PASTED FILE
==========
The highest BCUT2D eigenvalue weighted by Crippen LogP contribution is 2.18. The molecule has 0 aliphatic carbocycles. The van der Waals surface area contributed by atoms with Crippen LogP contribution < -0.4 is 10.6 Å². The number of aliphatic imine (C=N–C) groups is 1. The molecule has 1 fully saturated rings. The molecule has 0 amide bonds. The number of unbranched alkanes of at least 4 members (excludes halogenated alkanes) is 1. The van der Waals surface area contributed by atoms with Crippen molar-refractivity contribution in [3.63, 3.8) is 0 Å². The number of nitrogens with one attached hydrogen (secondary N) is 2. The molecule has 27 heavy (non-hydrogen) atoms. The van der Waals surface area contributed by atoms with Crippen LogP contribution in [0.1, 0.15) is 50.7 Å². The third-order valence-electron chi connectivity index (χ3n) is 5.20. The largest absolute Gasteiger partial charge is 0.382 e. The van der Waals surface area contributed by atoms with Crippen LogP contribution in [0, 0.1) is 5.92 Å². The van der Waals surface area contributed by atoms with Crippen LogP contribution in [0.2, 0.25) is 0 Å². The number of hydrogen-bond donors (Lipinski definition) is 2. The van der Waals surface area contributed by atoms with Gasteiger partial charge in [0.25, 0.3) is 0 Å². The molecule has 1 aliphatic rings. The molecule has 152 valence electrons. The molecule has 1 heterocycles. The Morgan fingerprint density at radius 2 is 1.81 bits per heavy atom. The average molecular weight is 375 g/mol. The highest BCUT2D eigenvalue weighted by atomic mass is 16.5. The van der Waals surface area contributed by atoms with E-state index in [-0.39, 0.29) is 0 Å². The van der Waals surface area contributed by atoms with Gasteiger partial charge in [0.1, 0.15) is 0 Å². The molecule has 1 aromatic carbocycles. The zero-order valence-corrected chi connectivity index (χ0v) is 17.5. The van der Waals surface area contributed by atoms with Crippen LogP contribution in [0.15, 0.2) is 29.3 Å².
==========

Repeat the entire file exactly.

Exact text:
The highest BCUT2D eigenvalue weighted by Crippen LogP contribution is 2.18. The molecule has 0 aliphatic carbocycles. The van der Waals surface area contributed by atoms with Crippen LogP contribution < -0.4 is 10.6 Å². The number of aliphatic imine (C=N–C) groups is 1. The molecule has 1 fully saturated rings. The molecule has 0 amide bonds. The number of unbranched alkanes of at least 4 members (excludes halogenated alkanes) is 1. The van der Waals surface area contributed by atoms with Crippen molar-refractivity contribution in [3.63, 3.8) is 0 Å². The number of nitrogens with one attached hydrogen (secondary N) is 2. The molecule has 27 heavy (non-hydrogen) atoms. The van der Waals surface area contributed by atoms with Crippen LogP contribution in [0.1, 0.15) is 50.7 Å². The third-order valence-electron chi connectivity index (χ3n) is 5.20. The largest absolute Gasteiger partial charge is 0.382 e. The van der Waals surface area contributed by atoms with Crippen LogP contribution in [0, 0.1) is 5.92 Å². The van der Waals surface area contributed by atoms with Crippen LogP contribution in [0.2, 0.25) is 0 Å². The number of hydrogen-bond donors (Lipinski definition) is 2. The van der Waals surface area contributed by atoms with Gasteiger partial charge in [0.25, 0.3) is 0 Å². The molecule has 1 aliphatic rings. The molecule has 152 valence electrons. The molecule has 1 heterocycles. The Morgan fingerprint density at radius 2 is 1.81 bits per heavy atom. The average molecular weight is 375 g/mol. The highest BCUT2D eigenvalue weighted by atomic mass is 16.5. The van der Waals surface area contributed by atoms with E-state index in [-0.39, 0.29) is 0 Å². The van der Waals surface area contributed by atoms with Gasteiger partial charge in [0.1, 0.15) is 0 Å². The molecule has 1 aromatic carbocycles. The zero-order valence-corrected chi connectivity index (χ0v) is 17.5. The van der Waals surface area contributed by atoms with Crippen LogP contribution in [0.15, 0.2) is 29.3 Å².